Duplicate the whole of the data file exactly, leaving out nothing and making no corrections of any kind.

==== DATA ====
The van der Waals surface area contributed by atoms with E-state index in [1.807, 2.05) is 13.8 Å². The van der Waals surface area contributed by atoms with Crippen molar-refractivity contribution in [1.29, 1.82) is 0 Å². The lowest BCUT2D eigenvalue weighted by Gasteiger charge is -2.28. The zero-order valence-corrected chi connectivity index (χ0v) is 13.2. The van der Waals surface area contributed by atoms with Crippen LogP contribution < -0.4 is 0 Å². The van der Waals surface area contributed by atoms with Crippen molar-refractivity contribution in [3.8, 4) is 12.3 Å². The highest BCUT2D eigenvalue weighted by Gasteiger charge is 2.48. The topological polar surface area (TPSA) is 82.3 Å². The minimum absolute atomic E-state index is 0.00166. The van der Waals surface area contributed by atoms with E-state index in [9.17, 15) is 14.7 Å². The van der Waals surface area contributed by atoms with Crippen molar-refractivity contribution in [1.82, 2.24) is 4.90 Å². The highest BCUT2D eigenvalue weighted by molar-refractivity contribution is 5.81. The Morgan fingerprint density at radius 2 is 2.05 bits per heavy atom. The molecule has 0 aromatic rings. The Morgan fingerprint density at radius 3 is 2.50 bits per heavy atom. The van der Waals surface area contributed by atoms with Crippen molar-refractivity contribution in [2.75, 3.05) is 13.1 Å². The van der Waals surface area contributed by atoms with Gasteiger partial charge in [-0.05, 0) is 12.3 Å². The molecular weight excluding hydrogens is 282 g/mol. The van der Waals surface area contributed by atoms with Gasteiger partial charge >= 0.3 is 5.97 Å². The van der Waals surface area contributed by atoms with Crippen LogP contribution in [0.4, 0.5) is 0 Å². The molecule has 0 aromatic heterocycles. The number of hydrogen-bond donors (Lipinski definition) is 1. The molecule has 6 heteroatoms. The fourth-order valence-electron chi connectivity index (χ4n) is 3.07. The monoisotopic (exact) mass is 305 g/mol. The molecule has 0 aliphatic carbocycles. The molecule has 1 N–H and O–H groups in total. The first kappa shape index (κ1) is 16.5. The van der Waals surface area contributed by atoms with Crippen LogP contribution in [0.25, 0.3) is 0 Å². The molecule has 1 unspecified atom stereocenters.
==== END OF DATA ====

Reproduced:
The van der Waals surface area contributed by atoms with E-state index in [1.807, 2.05) is 13.8 Å². The van der Waals surface area contributed by atoms with Crippen molar-refractivity contribution in [1.29, 1.82) is 0 Å². The lowest BCUT2D eigenvalue weighted by Gasteiger charge is -2.28. The zero-order valence-corrected chi connectivity index (χ0v) is 13.2. The van der Waals surface area contributed by atoms with Crippen LogP contribution < -0.4 is 0 Å². The van der Waals surface area contributed by atoms with Crippen molar-refractivity contribution in [3.8, 4) is 12.3 Å². The highest BCUT2D eigenvalue weighted by Gasteiger charge is 2.48. The topological polar surface area (TPSA) is 82.3 Å². The minimum absolute atomic E-state index is 0.00166. The van der Waals surface area contributed by atoms with E-state index in [9.17, 15) is 14.7 Å². The van der Waals surface area contributed by atoms with Crippen molar-refractivity contribution in [1.82, 2.24) is 4.90 Å². The highest BCUT2D eigenvalue weighted by molar-refractivity contribution is 5.81. The Morgan fingerprint density at radius 2 is 2.05 bits per heavy atom. The molecule has 0 aromatic rings. The Morgan fingerprint density at radius 3 is 2.50 bits per heavy atom. The van der Waals surface area contributed by atoms with Crippen molar-refractivity contribution in [2.75, 3.05) is 13.1 Å². The van der Waals surface area contributed by atoms with Gasteiger partial charge in [-0.05, 0) is 12.3 Å². The molecular weight excluding hydrogens is 282 g/mol. The van der Waals surface area contributed by atoms with Gasteiger partial charge >= 0.3 is 5.97 Å². The van der Waals surface area contributed by atoms with Crippen LogP contribution in [0.4, 0.5) is 0 Å². The molecule has 0 aromatic heterocycles. The number of hydrogen-bond donors (Lipinski definition) is 1. The molecule has 6 heteroatoms. The fourth-order valence-electron chi connectivity index (χ4n) is 3.07. The monoisotopic (exact) mass is 305 g/mol. The molecule has 0 aliphatic carbocycles. The molecule has 1 N–H and O–H groups in total. The first kappa shape index (κ1) is 16.5. The van der Waals surface area contributed by atoms with Crippen LogP contribution in [0.25, 0.3) is 0 Å². The molecule has 1 unspecified atom stereocenters.